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Eur J Clin Microbiol Infect Dis. 2012 Apr;31(4):379-88. doi: 10.1007/s10096-011-1337-4. Epub 2011 Jul 30.

The impact of diabetes on the pathogenesis of sepsis.

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1
The Wellcome Trust Sanger Institute, Hinxton, Cambridge, UK. gavin.koh@gmail.com

Abstract

Diabetes is associated with an increased susceptibility to infection and sepsis. Conflicting data exist on whether the mortality of patients with sepsis is influenced by the presence of diabetes, fuelling the ongoing debate on the benefit of tight glucose regulation in patients with sepsis. The main reason for which diabetes predisposes to infection appears to be abnormalities of the host response, particularly in neutrophil chemotaxis, adhesion and intracellular killing, defects that have been attributed to the effect of hyperglycaemia. There is also evidence for defects in humoral immunity, and this may play a larger role than previously recognised. We review the literature on the immune response in diabetes and its potential contribution to the pathogenesis of sepsis. In addition, the effect of diabetes treatment on the immune response is discussed, with specific reference to insulin, metformin, sulphonylureas and thiazolidinediones.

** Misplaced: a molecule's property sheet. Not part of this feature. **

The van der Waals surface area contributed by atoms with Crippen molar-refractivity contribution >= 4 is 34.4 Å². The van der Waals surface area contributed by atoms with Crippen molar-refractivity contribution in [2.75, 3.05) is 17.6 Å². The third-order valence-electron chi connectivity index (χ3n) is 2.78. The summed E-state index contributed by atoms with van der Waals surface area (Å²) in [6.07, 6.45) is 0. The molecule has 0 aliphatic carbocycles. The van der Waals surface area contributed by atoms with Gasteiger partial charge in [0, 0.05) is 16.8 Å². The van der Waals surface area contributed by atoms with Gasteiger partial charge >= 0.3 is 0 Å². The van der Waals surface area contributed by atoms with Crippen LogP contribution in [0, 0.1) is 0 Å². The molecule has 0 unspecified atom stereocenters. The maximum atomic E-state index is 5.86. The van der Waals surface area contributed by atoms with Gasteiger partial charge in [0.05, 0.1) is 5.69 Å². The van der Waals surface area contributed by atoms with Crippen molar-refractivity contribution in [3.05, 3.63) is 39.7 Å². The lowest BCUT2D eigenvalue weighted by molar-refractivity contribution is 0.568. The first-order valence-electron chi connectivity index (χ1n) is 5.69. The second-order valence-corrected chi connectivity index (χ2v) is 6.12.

PMID:
21805196
PMCID:
PMC3303037
DOI:
10.1007/s10096-011-1337-4
[Indexed for MEDLINE]
Free PMC Article
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